Methylene blue administration
Doses for children are the same as for adults.
Intraosseous route (IO) can be used into the anterior tibia in infants. In neonates, the dose is reduced to 0.3-1 mg/kg (the presence of hemoglobin F and diminished nicotinamide adenine dinucleotide and hydrogen [NADH] reductase increases the risk of hemolysis, implying that the smallest effective dose of methylene should be used).
Pregnancy: Methylene blue is contraindicated in pregnancy (class X); however, IV methylene blue should be used to treat pregnant women with methemoglobinemia when the benefit outweighs the potential risk to the fetus.
Indications: Methylene blue is a water-soluble thiazine dye. It is the drug of choice and extremely effective antidote for acquired methemoglobinemia. This is the only US Food and Drug Administration (FDA)-approved indication (approved as ProvayBlue).
The onset of action is often within minutes, and maximum effect occurs within 30 minutes.
Methylene blue is mostly indicated in patients with symptomatic methemoglobinemia. Symptoms usually manifest when the levels are greater than 20%, but at lower levels, symptoms can occur in anemic patients and patients with pulmonary, cardiovascular, or central nervous system compromise.
Other off-label uses:
- Severe metformin toxicity with hypotension – Methylene blue can be used with other resuscitative modalities.
- Refractory vasoplegia post-cardiopulmonary bypass surgery.
- Refractory septic shock – After other resuscitative measures including vasopressors have failed to improve the hemodynamics.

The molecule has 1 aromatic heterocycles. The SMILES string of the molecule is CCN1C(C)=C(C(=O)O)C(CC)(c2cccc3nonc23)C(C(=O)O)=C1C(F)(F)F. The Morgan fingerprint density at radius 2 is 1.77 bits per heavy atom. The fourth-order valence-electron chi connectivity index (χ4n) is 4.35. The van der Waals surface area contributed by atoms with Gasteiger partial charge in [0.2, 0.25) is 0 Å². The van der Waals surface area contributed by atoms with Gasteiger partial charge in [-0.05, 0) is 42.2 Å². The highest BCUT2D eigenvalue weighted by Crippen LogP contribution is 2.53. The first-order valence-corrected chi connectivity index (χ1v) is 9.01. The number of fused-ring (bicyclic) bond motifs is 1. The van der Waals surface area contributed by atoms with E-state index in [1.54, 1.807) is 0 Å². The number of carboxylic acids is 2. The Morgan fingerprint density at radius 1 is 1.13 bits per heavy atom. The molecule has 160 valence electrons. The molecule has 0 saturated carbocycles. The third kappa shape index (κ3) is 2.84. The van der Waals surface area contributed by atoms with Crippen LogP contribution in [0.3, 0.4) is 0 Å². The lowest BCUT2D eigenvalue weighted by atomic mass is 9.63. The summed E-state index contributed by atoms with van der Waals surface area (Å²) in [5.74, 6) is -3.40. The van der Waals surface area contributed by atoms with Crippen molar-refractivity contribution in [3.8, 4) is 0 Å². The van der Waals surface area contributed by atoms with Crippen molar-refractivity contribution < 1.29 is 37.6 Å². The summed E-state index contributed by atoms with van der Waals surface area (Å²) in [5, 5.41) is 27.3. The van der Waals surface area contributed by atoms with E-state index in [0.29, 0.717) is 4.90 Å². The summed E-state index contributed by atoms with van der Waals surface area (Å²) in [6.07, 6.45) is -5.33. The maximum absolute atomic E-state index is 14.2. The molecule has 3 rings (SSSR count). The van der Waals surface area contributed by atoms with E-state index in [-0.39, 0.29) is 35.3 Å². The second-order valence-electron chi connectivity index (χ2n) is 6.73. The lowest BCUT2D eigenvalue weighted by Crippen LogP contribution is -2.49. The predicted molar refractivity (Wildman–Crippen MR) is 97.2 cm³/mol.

- Ifosfamide-induced encephalopathy – Methylene blue can reverse the neurotoxic effects of ifosfamide metabolites.
- Glucose-6-phosphate dehydrogenase deficiency – Treatment with methylene blue is ineffective for reversal of methemoglobin in these patients and may cause hemolysis.
- Severe renal failure
- Known hypersensitivity to methylene blue
Monitoring: Methemoglobin levels can help to monitor the treatment. Levels can be measured 30 minutes after the first dose.
- Pain in extremity, especially at the site of injection
- Chromaturia (discolored urine)
- Gastrointestinal upset
In high doses (mostly from 2-4 mg/kg), methylene blue can cause Heinz body hemolytic anemia and skin desquamation, especially in infants.
Chest pain, abdominal pain, and fever can manifest at doses of 7 mg/kg and higher.
Mechanism of action: Methylene blue is a water-soluble thiazine dye that promotes a nonenzymatic redox conversion of methemoglobin to hemoglobin. In situ methylene blue is first converted to leucomethylene blue (LMB) via NADPH reductase (hemoprotein oxidoreductase). LMB then effectively reduces methemoglobin to hemoglobin. Approximately 40% of methylene blue is excreted into the urine unchanged.
Half life is approximately 24 hours.